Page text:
Cotton, a former Bloomberg administration aide, is the successor to Bruce Bender, the wily political operative who helped steer the project over several shoals but ran into rough waters. He was wiretapped during a profane attempt to get state Sen. Carl Kruger, since convicted of taking bribes, to direct money to Atlantic Yards, and left the company shortly before he testified in a federal corruption trial regarding the developer's unseemly, though not illegal, decision to hire Yonkers fixer Zehy Jereis for a no-show job after he helped get Council Member Sandy Annabi to change her vote.

Drilling down

Forest City Ratner Companies and its Brooklyn Events Center subsidiary would have a tiny fraction of the jobs. Some 1000 part-timers would be hired by AEG, in charge of arena operations, and 900 hired by Levy Restaurants, in charge of food service.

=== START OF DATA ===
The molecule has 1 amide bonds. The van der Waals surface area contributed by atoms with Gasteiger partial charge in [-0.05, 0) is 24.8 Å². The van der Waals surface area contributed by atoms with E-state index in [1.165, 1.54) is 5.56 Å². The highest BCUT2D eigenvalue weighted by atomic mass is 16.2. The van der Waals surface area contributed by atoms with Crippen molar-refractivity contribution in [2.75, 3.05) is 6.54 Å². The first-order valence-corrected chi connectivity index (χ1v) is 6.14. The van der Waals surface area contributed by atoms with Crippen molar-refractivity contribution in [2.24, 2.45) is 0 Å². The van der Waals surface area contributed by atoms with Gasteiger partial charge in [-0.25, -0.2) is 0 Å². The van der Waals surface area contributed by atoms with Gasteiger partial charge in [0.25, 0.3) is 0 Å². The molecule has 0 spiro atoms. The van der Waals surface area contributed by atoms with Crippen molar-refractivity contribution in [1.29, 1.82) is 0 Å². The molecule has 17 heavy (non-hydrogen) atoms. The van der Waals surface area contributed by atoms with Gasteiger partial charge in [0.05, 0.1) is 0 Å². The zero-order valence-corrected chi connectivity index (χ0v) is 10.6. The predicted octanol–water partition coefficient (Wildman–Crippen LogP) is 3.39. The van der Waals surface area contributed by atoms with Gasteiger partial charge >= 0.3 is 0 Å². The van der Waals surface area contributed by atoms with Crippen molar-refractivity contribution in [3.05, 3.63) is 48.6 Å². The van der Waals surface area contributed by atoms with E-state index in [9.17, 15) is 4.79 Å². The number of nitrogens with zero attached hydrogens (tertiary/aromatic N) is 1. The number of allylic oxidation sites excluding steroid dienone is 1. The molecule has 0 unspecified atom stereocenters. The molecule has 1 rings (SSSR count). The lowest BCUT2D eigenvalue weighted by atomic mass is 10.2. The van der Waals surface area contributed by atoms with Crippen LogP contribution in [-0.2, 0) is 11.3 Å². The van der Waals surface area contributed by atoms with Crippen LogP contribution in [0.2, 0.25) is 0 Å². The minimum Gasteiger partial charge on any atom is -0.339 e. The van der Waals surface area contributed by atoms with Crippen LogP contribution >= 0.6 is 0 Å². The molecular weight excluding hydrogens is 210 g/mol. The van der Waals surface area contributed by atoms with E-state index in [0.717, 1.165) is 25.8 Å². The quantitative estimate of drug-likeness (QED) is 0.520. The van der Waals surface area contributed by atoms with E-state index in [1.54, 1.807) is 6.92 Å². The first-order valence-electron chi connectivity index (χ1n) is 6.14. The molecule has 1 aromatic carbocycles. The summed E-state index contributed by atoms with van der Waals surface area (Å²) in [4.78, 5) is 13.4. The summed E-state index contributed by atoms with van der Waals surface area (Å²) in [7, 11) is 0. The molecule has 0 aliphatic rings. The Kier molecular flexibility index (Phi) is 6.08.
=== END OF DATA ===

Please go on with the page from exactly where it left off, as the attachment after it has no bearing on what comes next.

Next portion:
None of the part-time positions would come with vacation benefits or health benefits, though they could come with other benefits to be negotiated after a union is formed.

Based on comments at the press confrerence last week, the salaries are expected to be above living wage--$11.50 without benefits--though, as noted by Patch, this project would not be included in any living wage legislation.

However, officials from Forest City, Levy, and AEG were not ready to make any estimates beyond "above minimum wage" and "competitive" to venues like Madison Square Garden and Yankee Stadium, saying it would be subject to collective bargaining, since employees are expected to be unionized.

P/T = 24 hours per week?

The maximum number of workers at any one time is likely to be about 800, while smaller events could have only 500 workers.